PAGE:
I was raised Catholic, and one of the things I was taught was that there are no sins that we are not capable of. I don’t know if that’s true, but I can imagine circumstances where I am capable of most sins. When bad things happen to people, it doesn’t make them better people, it makes them the victim of bad events. Maybe some of them make choices that make them better people. But I am often irritable if I get in my car and I’m supposed to be somewhere in 20 minutes, but I realize I have to stop for gas which will make me late. I can see where my behavior might actually get worse.

On the other hand, I have noticed that life keeps happening even when I would like it to take a few minutes off. Humans have a tendency to keep dealing, no matter how ineptly, for as long as we can.

Zombies do not seem like ideal literary figures, and yet you've written about zombies before, and people keep throwing them into classic works of literature these days. What are the literary qualities of zombies as you see them?

I love the way Kelly Link uses zombies. In her work, “zombie” slides from meaning to meaning. But “The Naturalist” is the first time I’ve ever written a story using an American style zombie. Before, when I wrote about zombies, I was interested in Haitian, possession-style zombies, living people deprived of their personalities by spell-casting vodou practitioners. I keep trying to find a way to write about vodou possession. The idea that things possess us seems rich today—we are possessed by our possessions, they create and change our identity, we are possessed by our gadgets, they extend our senses.

Vampires seem to me to be exotic. I was talking to a friend, and he described Anne Rice’s use of vampires as a kind of “orientalism,” that they were gay, gorgeous and other. I keep thinking about my current not-so-great haircut and my broken fingernail and thinking that if I were made into a vampire tonight, I’d be stuck with that broken fingernail for hundreds of years.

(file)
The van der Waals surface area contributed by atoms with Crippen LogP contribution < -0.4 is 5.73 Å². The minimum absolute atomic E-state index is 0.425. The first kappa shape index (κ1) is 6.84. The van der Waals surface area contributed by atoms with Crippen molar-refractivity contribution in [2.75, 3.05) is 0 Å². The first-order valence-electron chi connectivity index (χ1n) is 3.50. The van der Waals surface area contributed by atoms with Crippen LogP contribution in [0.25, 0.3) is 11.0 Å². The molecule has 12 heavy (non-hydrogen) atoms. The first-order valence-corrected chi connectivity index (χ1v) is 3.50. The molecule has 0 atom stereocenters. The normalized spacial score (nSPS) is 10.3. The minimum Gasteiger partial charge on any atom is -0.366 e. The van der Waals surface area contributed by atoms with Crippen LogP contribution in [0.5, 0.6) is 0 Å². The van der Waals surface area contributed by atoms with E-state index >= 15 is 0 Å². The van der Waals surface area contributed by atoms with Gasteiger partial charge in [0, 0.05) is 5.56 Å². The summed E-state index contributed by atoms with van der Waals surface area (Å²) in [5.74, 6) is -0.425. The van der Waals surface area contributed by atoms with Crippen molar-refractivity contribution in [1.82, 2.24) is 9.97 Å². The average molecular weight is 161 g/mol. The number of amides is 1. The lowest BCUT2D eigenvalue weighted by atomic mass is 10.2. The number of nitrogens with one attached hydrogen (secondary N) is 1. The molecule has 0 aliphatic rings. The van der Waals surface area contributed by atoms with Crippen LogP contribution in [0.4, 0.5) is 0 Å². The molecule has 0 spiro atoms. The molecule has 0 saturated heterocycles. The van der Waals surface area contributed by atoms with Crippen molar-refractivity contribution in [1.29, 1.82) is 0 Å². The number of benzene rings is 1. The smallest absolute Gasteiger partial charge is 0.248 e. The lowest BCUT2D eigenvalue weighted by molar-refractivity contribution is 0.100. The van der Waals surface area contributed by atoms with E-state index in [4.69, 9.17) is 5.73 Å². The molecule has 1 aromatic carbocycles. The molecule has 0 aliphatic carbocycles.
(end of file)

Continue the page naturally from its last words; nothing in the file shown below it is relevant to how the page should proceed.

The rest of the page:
Zombies, of course, are the opposite. They lack individuality. They are mindless, ugly, hungry. In a world where everything is ecologically interconnected they are outside nature, and therefore something that we can kill without concern or discrimination. And yet they are us, transformed into trash. Zombies, in one sense, are the ultimate ecological disaster.

Was it fun to imagine what will be the end of us, or are these fears you have about where we are heading?

Oh, this is all just working out my own fears. In some very vague sense almost every one of these stories is autobiographical. Perhaps “Useless Things” is the one that feels as if I am writing about myself even though I am happily married, financially comfortable, don’t make things and hate to garden. OK, “The Naturalist” is not autobiographical. It might also be the only story I have ever written without a female character in it.

People tell writers to write what they know. But it has always been more valuable for me to write to try to explore the things I don’t know the answers to but that matter to me a lot.

Have any money on how we'll all go down? Or do you think we're too resilient in real life?

I vacillate between optimism and terror. Historically the world has always been just about to end for one damn reason or another and so far it hasn’t. But acidification of the oceans really does keep me up at night.

Jessa Crispin is the founder and editor-in-chief of Bookslut.